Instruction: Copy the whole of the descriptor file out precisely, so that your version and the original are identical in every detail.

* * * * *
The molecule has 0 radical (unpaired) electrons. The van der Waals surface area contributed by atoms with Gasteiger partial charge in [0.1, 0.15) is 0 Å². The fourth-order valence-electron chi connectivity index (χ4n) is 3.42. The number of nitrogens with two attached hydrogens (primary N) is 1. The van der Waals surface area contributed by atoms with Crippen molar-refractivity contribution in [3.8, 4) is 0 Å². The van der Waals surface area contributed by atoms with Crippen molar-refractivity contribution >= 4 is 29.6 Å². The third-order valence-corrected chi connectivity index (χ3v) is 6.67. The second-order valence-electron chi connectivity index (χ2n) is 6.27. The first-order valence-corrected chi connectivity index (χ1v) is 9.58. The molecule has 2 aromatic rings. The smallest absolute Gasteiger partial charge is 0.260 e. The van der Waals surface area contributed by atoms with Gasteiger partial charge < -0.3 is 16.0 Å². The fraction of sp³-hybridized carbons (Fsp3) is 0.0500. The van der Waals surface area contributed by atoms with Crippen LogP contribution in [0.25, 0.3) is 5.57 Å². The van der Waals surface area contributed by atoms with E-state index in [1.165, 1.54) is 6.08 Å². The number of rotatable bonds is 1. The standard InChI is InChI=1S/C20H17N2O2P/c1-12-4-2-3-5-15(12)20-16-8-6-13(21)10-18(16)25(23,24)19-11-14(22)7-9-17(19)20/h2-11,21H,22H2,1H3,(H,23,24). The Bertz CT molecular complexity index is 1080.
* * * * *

The molecule has 0 radical (unpaired) electrons. The van der Waals surface area contributed by atoms with Gasteiger partial charge in [0.1, 0.15) is 0 Å². The fourth-order valence-electron chi connectivity index (χ4n) is 3.42. The number of nitrogens with two attached hydrogens (primary N) is 1. The van der Waals surface area contributed by atoms with Crippen molar-refractivity contribution in [3.8, 4) is 0 Å². The van der Waals surface area contributed by atoms with Crippen molar-refractivity contribution >= 4 is 29.6 Å². The third-order valence-corrected chi connectivity index (χ3v) is 6.67. The second-order valence-electron chi connectivity index (χ2n) is 6.27. The first-order valence-corrected chi connectivity index (χ1v) is 9.58. The molecule has 2 aromatic rings. The smallest absolute Gasteiger partial charge is 0.260 e. The van der Waals surface area contributed by atoms with Gasteiger partial charge < -0.3 is 16.0 Å². The fraction of sp³-hybridized carbons (Fsp3) is 0.0500. The van der Waals surface area contributed by atoms with Crippen LogP contribution in [0.25, 0.3) is 5.57 Å². The van der Waals surface area contributed by atoms with E-state index in [1.165, 1.54) is 6.08 Å². The number of rotatable bonds is 1. The standard InChI is InChI=1S/C20H17N2O2P/c1-12-4-2-3-5-15(12)20-16-8-6-13(21)10-18(16)25(23,24)19-11-14(22)7-9-17(19)20/h2-11,21H,22H2,1H3,(H,23,24). The Bertz CT molecular complexity index is 1080.